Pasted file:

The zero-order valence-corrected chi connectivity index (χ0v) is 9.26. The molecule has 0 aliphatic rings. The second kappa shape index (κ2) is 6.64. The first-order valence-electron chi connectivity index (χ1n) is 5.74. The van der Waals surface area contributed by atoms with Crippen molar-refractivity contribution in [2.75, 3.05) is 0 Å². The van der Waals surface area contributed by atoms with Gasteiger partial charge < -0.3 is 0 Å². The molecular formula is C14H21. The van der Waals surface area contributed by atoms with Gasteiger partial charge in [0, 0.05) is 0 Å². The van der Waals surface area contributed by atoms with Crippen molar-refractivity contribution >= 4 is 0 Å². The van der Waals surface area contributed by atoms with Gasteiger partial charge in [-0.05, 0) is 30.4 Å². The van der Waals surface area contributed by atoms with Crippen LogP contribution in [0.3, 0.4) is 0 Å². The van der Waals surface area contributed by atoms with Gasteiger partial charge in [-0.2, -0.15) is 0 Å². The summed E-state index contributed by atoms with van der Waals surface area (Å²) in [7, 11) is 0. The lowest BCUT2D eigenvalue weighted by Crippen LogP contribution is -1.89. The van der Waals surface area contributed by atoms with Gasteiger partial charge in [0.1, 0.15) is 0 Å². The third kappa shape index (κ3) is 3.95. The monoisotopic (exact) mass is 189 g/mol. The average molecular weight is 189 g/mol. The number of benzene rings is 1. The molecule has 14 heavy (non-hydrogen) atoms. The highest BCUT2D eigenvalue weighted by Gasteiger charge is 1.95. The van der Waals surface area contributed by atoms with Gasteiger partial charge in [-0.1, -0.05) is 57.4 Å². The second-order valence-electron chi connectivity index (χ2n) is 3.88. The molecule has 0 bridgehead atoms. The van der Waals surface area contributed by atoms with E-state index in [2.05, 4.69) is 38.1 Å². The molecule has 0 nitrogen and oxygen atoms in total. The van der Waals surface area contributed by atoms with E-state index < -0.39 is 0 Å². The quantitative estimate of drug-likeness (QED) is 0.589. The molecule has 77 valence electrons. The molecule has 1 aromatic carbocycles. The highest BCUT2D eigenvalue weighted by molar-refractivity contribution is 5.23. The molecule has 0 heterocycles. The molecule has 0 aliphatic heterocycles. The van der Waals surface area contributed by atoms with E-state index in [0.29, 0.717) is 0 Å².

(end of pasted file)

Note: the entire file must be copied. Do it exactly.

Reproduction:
The zero-order valence-corrected chi connectivity index (χ0v) is 9.26. The molecule has 0 aliphatic rings. The second kappa shape index (κ2) is 6.64. The first-order valence-electron chi connectivity index (χ1n) is 5.74. The van der Waals surface area contributed by atoms with Crippen molar-refractivity contribution in [2.75, 3.05) is 0 Å². The van der Waals surface area contributed by atoms with Gasteiger partial charge < -0.3 is 0 Å². The molecular formula is C14H21. The van der Waals surface area contributed by atoms with Gasteiger partial charge in [0, 0.05) is 0 Å². The van der Waals surface area contributed by atoms with Crippen molar-refractivity contribution >= 4 is 0 Å². The van der Waals surface area contributed by atoms with Gasteiger partial charge in [-0.05, 0) is 30.4 Å². The van der Waals surface area contributed by atoms with Crippen LogP contribution in [0.3, 0.4) is 0 Å². The van der Waals surface area contributed by atoms with Gasteiger partial charge in [-0.2, -0.15) is 0 Å². The summed E-state index contributed by atoms with van der Waals surface area (Å²) in [7, 11) is 0. The lowest BCUT2D eigenvalue weighted by Crippen LogP contribution is -1.89. The van der Waals surface area contributed by atoms with Gasteiger partial charge in [0.1, 0.15) is 0 Å². The third kappa shape index (κ3) is 3.95. The monoisotopic (exact) mass is 189 g/mol. The average molecular weight is 189 g/mol. The number of benzene rings is 1. The molecule has 14 heavy (non-hydrogen) atoms. The highest BCUT2D eigenvalue weighted by Gasteiger charge is 1.95. The van der Waals surface area contributed by atoms with Gasteiger partial charge in [-0.1, -0.05) is 57.4 Å². The second-order valence-electron chi connectivity index (χ2n) is 3.88. The molecule has 0 bridgehead atoms. The van der Waals surface area contributed by atoms with E-state index in [2.05, 4.69) is 38.1 Å². The molecule has 0 nitrogen and oxygen atoms in total. The van der Waals surface area contributed by atoms with E-state index < -0.39 is 0 Å². The quantitative estimate of drug-likeness (QED) is 0.589. The molecule has 77 valence electrons. The molecule has 1 aromatic carbocycles. The highest BCUT2D eigenvalue weighted by molar-refractivity contribution is 5.23. The molecule has 0 heterocycles. The molecule has 0 aliphatic heterocycles. The van der Waals surface area contributed by atoms with E-state index in [0.29, 0.717) is 0 Å².